Orangeries Vs Extensions: Which shoud I choose?
You may have visited a friends’ house who has just had an extension done to their home, maybe at the back of the kitchen or somewhere in the backyard and they claim it to be an orangery. This, however, has made you question, “What on earth is an Orangery?”
Well, you need not question your ignorance on the subject just yet, as we are going to cover orangeries in detail in this article, and should help clear your doubt of how it’s different from an extension. Also, if you’re interested, we will provide you pointers on how you can plan on building one, provided that you have space and you would like to give your house a new look.
What is an Orangery?
In the 16th to 18th century during renaissance period, orangeries were invented in Italy as a method to protect citrus fruits from the harsh winter weather. This was a separate building usually constructed in grounds of fashionable villas, mansions or castles, consisting of brick walls, clear glass windows, and roof to give it a luxury look plus providing ample sunlight in order to maintain favourable temperature for the fruits.
At first, the purpose of orangeries was to only protect orange plants from winter, hence the name, later other citrus fruits were also added. Then when imported citrus fruits became a cheap commodity shrubs and wooden plants also gained admittance in the orangeries. Although starting from Italy, orangeries particularly gained recognition as a fashionable trend for luxury houses, thus slowly becoming a status symbol for Europe’s elite.
Now if you have some knowledge on this topic, the thought of conservatories may be coming to mind. But based on the description provided above, but a conservatory is slightly different with more glass work and less substantial use of masonry.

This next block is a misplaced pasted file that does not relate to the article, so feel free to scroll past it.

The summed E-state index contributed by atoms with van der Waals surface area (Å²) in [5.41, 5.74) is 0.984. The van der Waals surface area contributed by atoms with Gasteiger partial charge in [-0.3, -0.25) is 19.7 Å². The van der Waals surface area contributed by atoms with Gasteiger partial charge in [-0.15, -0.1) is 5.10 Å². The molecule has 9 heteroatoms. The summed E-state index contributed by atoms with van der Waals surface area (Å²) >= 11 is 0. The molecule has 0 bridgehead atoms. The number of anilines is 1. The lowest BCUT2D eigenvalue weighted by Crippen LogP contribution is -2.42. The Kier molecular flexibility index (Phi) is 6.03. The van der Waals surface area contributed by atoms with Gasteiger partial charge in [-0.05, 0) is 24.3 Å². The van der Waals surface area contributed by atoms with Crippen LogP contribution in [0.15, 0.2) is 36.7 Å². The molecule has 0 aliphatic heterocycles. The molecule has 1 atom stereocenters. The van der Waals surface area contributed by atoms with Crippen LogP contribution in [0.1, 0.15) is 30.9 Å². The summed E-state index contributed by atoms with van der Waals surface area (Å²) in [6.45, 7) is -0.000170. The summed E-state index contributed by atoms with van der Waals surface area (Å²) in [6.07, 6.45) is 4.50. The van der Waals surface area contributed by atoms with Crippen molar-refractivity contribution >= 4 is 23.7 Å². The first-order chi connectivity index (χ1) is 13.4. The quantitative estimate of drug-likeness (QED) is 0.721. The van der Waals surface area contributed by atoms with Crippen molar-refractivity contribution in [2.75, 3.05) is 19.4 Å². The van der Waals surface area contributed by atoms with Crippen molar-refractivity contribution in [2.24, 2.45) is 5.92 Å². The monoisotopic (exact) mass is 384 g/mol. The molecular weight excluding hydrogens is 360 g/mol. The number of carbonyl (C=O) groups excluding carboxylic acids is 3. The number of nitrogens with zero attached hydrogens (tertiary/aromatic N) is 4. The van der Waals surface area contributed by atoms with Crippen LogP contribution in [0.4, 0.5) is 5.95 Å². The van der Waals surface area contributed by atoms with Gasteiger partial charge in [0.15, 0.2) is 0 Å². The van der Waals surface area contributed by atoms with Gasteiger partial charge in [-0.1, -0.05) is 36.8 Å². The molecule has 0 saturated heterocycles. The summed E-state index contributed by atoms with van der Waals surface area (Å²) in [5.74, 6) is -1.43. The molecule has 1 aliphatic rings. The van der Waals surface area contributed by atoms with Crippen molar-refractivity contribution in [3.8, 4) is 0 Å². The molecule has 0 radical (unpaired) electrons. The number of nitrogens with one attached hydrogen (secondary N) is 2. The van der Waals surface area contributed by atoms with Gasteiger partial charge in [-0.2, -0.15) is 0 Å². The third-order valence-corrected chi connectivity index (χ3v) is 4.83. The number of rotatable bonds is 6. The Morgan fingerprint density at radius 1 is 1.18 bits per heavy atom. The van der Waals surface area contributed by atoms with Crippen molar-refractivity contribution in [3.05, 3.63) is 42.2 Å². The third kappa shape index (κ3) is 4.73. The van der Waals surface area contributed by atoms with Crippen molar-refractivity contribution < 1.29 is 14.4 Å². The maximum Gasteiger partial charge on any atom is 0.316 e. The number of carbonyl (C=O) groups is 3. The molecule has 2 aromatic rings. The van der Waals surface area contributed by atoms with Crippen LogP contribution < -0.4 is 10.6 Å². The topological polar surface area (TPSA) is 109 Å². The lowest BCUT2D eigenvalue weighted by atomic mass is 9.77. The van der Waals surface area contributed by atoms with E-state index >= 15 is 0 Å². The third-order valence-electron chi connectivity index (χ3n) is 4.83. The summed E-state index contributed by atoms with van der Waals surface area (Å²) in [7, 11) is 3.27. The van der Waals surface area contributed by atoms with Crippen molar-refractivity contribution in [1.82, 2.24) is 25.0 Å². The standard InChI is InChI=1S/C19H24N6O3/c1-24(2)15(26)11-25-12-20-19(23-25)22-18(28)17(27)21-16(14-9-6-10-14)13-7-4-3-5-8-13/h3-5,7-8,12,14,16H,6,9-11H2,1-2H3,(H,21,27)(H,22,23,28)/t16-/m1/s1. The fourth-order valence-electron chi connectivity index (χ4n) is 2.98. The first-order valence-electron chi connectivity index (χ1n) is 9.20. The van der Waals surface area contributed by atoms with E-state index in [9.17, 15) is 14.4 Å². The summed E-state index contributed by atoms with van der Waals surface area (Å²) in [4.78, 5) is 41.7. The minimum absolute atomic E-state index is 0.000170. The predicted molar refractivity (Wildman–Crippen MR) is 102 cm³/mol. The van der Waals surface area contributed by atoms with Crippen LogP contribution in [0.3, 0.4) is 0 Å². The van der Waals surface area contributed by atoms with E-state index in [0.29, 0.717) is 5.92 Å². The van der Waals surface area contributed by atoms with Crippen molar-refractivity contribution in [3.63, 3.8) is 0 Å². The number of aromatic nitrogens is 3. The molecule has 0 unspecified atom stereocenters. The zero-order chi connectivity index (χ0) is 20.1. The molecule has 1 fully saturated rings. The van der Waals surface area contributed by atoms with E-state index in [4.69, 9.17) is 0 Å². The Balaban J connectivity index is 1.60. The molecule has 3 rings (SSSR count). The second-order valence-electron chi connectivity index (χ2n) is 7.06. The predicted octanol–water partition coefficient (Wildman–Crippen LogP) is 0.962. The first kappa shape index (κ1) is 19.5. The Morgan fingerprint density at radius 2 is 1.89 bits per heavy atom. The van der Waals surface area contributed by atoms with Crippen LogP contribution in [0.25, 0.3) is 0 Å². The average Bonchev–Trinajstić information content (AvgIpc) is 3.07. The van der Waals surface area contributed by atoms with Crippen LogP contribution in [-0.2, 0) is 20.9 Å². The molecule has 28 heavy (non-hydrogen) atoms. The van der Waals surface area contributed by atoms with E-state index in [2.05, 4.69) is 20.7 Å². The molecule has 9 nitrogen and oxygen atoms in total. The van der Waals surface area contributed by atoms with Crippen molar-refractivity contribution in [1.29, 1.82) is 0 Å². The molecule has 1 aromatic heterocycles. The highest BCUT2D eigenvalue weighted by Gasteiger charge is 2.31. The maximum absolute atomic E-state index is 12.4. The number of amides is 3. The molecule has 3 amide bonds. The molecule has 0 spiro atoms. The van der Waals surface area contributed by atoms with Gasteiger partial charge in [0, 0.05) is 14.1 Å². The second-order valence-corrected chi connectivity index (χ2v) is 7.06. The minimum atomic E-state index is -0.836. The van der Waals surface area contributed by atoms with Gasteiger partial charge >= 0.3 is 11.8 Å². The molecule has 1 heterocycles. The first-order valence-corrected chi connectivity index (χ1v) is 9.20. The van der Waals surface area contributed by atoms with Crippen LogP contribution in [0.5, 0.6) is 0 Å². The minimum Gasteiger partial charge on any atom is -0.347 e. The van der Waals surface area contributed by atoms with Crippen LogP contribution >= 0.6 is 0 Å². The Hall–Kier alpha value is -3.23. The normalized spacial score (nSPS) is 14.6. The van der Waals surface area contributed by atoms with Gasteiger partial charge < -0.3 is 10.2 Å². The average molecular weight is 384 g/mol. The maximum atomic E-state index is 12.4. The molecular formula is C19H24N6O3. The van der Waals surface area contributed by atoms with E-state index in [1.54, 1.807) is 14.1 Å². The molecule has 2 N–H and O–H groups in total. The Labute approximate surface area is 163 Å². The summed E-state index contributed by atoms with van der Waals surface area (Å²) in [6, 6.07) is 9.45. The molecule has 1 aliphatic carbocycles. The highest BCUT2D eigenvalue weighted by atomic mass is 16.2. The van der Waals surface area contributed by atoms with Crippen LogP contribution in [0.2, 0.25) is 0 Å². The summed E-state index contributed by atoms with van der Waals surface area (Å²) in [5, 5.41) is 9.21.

You will find a classic styled orangery has a solid flat roof with raised glass lantern sections, sometimes 2 or 3. The sides will feature extensive use of columns and pillars or pilasters, with a substantial fascia at the roofline which hides the rainwater guttering from sight.
A conservatory will have a pitched glazed roof, no fascia to speak of, and the guttering will be visible. Even a typical large conservatory will be as much as 70% glass.
Orangeries Vs Extensions:
A proper house extension is different from orangery based on their usage and design structure.
Extensions are primarily built as part of the main building of the house with the possibility of having an external door and having a similar exterior and interior look, giving more of a feeling of “just another room”.
Of course, house extensions could also be a new bedroom, bathroom, loft conversion or even a basement room, but those are “internal” modifications which, whist they make use of space, do not add to the footprint of a property.
House extensions can be more than a single storey structure and go up to the full height of the property, orangeries are always single storey rooms.
So if you want height, then an orangery will not be suitable and you should go with a traditional home extension.
Orangeries are mostly built as a separate building or extended from an adjoining wall with a design of their own. They can also be built away from the main building as free standing structures. They are built with brick walls or solid sections, with large clear glass windows and clear glass section in the roof, to allow maximum sunlight yet providing a controlled temperature all year around.
Advantages & Disadvantages of each option
One of the most often quoted reasons for building an orangery rather than an extension is that it may be possible to build your orangery without planning permission – this is not always the case but if you meet the permitted development rules in your area, then you can build without planning. Check before starting work.
An extension will need planning permission and possibly require you to go through the neighbour consultation scheme – See the Planning Portal